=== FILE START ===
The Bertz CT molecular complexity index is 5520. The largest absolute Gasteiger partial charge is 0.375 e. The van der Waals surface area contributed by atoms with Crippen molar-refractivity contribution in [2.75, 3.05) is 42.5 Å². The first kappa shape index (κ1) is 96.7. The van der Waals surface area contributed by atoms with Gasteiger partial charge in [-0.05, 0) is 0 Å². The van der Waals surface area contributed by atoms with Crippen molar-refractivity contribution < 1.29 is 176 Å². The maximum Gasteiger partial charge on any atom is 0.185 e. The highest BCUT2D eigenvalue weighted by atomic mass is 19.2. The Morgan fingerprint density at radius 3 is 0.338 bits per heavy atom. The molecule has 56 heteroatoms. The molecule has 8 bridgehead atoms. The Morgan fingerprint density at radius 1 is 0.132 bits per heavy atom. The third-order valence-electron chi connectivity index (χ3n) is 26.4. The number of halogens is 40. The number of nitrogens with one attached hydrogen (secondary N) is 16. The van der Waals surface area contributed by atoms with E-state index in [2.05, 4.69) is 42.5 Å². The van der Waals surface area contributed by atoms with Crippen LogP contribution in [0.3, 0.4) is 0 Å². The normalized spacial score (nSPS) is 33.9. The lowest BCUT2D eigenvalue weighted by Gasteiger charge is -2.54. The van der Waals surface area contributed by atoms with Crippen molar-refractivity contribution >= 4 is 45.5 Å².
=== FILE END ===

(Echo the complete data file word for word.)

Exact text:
The Bertz CT molecular complexity index is 5520. The largest absolute Gasteiger partial charge is 0.375 e. The van der Waals surface area contributed by atoms with Crippen molar-refractivity contribution in [2.75, 3.05) is 42.5 Å². The first kappa shape index (κ1) is 96.7. The van der Waals surface area contributed by atoms with Gasteiger partial charge in [-0.05, 0) is 0 Å². The van der Waals surface area contributed by atoms with Crippen molar-refractivity contribution < 1.29 is 176 Å². The maximum Gasteiger partial charge on any atom is 0.185 e. The highest BCUT2D eigenvalue weighted by atomic mass is 19.2. The Morgan fingerprint density at radius 3 is 0.338 bits per heavy atom. The molecule has 56 heteroatoms. The molecule has 8 bridgehead atoms. The Morgan fingerprint density at radius 1 is 0.132 bits per heavy atom. The third-order valence-electron chi connectivity index (χ3n) is 26.4. The number of halogens is 40. The number of nitrogens with one attached hydrogen (secondary N) is 16. The van der Waals surface area contributed by atoms with E-state index in [2.05, 4.69) is 42.5 Å². The van der Waals surface area contributed by atoms with Crippen LogP contribution in [0.3, 0.4) is 0 Å². The normalized spacial score (nSPS) is 33.9. The lowest BCUT2D eigenvalue weighted by Gasteiger charge is -2.54. The van der Waals surface area contributed by atoms with Crippen molar-refractivity contribution >= 4 is 45.5 Å².